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Thread: Mystery Bowl back Mandolin

  1. #1

    Question Mystery Bowl back Mandolin

    I purchased this bowl back Mandolin last week at an antique flea market in the South of France. It seems structurally sound and was super cheap so I bought it. It's got no markings anywhere (not in the sound hole or on the bracing or on either side of the head stock) other than Marcelli on the tail plate, which as far as I'm aware is the maker of the hardware, not the whole mandolin. Can anyone confirm this?

    Anyone got any idea where else to look to find who made it or how old it is? Is there anything distinct in the pictures I've posted that anyone has seen before that may give some clue?

    Lastly, there are 2 wholes on the sound board just next to the bridge. I assume something is missing from here, but I don't know what. Anyone know?

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  2. #2

    Default Re: Mystery Bowl back Mandolin

    I've seen those holes before on other instruments, but I can't remember what they are for.

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  4. #3
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    Default Re: Mystery Bowl back Mandolin

    Some older Calace mandolins have similar holes in the soundboard; no one knows what they're for, either.

    The mandolin looks like it hails from Germany or central Europe, about a hundred years ago, based on the inlay of the pickguard, the slotted headstock, and its vague sense of striving toward Italian, but failing.

  5. #4
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    Default Re: Mystery Bowl back Mandolin

    Ah! The holes. It's been discussed before. Nobody has ever come up with a definitive answer but they must be for sticking something in - that's what holes are for!

  6. #5
    Moderator MikeEdgerton's Avatar
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    Default Re: Mystery Bowl back Mandolin

    The Germans were still putting those holes in mandolin tops late in the last century. They have been discussed for years. I think it's German as well.

    We probably have a dozen discussions about these here but most of them are similar to this thread.
    "Bargain instruments are no bargains if you can't play them". These are the words of J. Garber.

  7. #6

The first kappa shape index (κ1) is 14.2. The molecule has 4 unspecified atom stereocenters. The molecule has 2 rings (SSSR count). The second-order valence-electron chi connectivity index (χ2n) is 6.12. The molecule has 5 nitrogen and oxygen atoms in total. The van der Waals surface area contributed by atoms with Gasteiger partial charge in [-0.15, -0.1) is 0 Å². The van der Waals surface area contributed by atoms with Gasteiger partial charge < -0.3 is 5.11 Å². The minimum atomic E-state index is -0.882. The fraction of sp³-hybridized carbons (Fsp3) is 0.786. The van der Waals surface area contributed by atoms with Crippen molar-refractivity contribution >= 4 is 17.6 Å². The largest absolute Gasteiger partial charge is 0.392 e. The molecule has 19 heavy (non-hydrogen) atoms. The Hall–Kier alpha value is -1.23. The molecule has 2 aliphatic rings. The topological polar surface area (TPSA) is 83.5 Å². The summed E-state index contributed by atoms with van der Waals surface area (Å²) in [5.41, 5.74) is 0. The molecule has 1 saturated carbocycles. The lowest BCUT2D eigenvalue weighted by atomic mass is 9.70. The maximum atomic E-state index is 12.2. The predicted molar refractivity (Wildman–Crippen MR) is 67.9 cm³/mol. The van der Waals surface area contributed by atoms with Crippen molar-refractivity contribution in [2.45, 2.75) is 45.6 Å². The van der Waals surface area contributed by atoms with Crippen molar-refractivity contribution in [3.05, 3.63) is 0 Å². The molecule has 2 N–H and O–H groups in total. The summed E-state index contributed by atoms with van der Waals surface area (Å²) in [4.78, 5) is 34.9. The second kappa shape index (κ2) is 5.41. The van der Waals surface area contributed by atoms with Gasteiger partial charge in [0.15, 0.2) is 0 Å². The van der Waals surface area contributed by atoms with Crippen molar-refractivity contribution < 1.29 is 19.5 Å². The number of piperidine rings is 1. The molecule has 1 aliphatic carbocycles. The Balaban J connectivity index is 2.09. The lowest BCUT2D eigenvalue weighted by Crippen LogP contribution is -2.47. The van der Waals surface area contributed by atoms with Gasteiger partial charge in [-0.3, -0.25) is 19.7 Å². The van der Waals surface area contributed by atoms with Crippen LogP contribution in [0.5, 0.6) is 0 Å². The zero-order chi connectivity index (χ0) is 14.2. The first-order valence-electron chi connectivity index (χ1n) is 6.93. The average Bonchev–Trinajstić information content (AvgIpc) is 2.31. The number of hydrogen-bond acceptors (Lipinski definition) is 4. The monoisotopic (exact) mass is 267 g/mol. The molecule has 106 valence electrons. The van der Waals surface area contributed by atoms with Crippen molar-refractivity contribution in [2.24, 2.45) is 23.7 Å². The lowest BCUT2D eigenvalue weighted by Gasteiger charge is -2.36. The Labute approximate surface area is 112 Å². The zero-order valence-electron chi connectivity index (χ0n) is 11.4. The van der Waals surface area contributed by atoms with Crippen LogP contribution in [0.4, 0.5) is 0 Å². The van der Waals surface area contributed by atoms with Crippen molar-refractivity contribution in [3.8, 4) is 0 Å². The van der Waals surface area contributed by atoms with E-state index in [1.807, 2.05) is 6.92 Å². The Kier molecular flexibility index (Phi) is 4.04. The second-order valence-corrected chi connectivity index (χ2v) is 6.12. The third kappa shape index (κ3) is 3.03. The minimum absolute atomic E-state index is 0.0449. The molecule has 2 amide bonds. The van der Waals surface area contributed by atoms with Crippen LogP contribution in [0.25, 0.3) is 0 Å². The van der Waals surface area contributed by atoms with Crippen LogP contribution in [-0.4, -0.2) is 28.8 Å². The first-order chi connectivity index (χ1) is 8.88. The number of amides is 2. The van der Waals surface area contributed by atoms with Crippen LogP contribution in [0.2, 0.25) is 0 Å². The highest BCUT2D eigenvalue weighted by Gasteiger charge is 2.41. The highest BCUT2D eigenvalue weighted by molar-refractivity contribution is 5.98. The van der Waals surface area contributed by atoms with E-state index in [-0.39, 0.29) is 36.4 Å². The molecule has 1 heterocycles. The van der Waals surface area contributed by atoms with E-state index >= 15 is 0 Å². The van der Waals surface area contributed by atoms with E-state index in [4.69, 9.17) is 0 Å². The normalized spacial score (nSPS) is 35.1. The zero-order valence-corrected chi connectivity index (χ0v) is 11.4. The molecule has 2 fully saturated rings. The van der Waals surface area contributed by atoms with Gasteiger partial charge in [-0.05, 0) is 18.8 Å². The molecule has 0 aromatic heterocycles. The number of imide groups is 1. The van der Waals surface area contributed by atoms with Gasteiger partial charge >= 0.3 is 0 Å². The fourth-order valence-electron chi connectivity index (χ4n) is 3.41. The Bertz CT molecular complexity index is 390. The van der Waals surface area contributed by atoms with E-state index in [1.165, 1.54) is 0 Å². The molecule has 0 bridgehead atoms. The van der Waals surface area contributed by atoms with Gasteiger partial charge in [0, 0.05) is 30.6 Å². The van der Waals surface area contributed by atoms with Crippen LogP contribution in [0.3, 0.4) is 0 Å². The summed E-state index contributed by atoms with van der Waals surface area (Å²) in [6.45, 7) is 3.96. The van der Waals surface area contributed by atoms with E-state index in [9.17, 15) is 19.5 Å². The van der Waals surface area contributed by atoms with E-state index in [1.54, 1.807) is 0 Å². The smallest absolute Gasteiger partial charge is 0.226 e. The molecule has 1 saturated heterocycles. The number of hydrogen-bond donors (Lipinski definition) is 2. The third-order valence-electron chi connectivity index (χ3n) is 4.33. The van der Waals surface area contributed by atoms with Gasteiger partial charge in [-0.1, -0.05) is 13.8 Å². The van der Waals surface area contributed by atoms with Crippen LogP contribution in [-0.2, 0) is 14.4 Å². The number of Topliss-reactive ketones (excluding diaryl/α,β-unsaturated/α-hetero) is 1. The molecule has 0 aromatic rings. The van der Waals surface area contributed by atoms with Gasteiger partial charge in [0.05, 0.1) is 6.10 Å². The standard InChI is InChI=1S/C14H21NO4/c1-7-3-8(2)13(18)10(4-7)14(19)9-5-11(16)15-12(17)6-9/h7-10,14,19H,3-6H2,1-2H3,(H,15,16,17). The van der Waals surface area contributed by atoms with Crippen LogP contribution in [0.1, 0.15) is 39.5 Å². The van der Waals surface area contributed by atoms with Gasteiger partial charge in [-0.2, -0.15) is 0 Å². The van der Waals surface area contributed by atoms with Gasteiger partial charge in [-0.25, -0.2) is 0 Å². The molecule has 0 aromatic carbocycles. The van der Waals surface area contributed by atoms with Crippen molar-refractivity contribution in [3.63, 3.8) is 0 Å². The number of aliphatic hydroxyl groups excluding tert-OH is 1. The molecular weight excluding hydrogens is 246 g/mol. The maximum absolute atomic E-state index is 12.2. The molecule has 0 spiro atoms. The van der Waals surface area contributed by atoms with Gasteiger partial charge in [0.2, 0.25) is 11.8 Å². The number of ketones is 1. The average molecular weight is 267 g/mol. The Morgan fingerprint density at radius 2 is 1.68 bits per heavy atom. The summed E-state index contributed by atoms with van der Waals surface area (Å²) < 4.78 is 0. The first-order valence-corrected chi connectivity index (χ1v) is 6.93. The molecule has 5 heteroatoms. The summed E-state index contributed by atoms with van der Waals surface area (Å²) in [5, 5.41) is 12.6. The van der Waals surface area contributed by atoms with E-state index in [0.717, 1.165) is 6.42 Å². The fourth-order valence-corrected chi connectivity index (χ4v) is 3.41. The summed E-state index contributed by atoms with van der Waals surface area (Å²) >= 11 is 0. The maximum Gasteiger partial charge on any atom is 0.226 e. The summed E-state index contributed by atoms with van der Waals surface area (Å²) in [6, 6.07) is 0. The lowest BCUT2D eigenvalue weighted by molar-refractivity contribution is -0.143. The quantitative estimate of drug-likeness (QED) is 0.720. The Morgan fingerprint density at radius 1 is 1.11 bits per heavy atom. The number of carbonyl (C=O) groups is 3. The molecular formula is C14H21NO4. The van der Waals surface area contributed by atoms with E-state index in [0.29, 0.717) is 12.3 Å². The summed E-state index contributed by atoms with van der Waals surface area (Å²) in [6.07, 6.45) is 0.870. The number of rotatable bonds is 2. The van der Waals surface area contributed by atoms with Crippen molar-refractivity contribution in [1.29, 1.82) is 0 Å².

Mando accumulator allenhopkins's Avatar
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    Default Re: Mystery Bowl back Mandolin

    Marcelli-marked tailpieces are often found on German-made mandolins; I have a German "pocket" mandolin with a Marcelli tailpiece. Another indication of German origin.
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  8. #7

    Default Re: Mystery Bowl back Mandolin

    Those holes first appeared on "Calace 900" D-hole instruments claiming to be the innovation killing the wolf notes. They were centrally and symmetrically placed in front of the bridge and had plastic inserts. They kept on appearing on some Calace instruments until mid-20's and were abandoned later as they made no difference, instead the inserts sometimes became loose and caused rattling. Germans simply copied the innovation and kept on using it for a while, often placing the holes in assymetric way seen on this instrument, I guess more like a design feature than anything else.

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  10. #8

    Default Re: Mystery Bowl back Mandolin

    I guess that marquetry design around the hole, as well as the kidney shaped sound hole is traditional German, since in principle it is similar to that on my Gewa 1950's modelClick image for larger version. 

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  11. #9
    Registered User tonydxn's Avatar
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    Default Re: Mystery Bowl back Mandolin

    German, as others have said. The holes are 'bass resonance holes' - supposed to improve the bass notes. A common feature of 1920's/30's German mandolins. Of course, they made no difference, so they dropped the idea. Often the plastic grommets fall out, but you still have yours, so nothing is missing.

    From the 1920's mother of pearl was used less and less for inlays and pearloid plastic used instead. More plastic = later date, roughly. If you are going to string it up and play it, use ultra light gauge strings, to put less strain on it.

  12. #10

    Default Re: Mystery Bowl back Mandolin

    Thanks the info on the mother of pearl vs plastic really helps. It was strung when I bought it with what I feel is too heavy for a bowl back. I'll replace them with extra lights.

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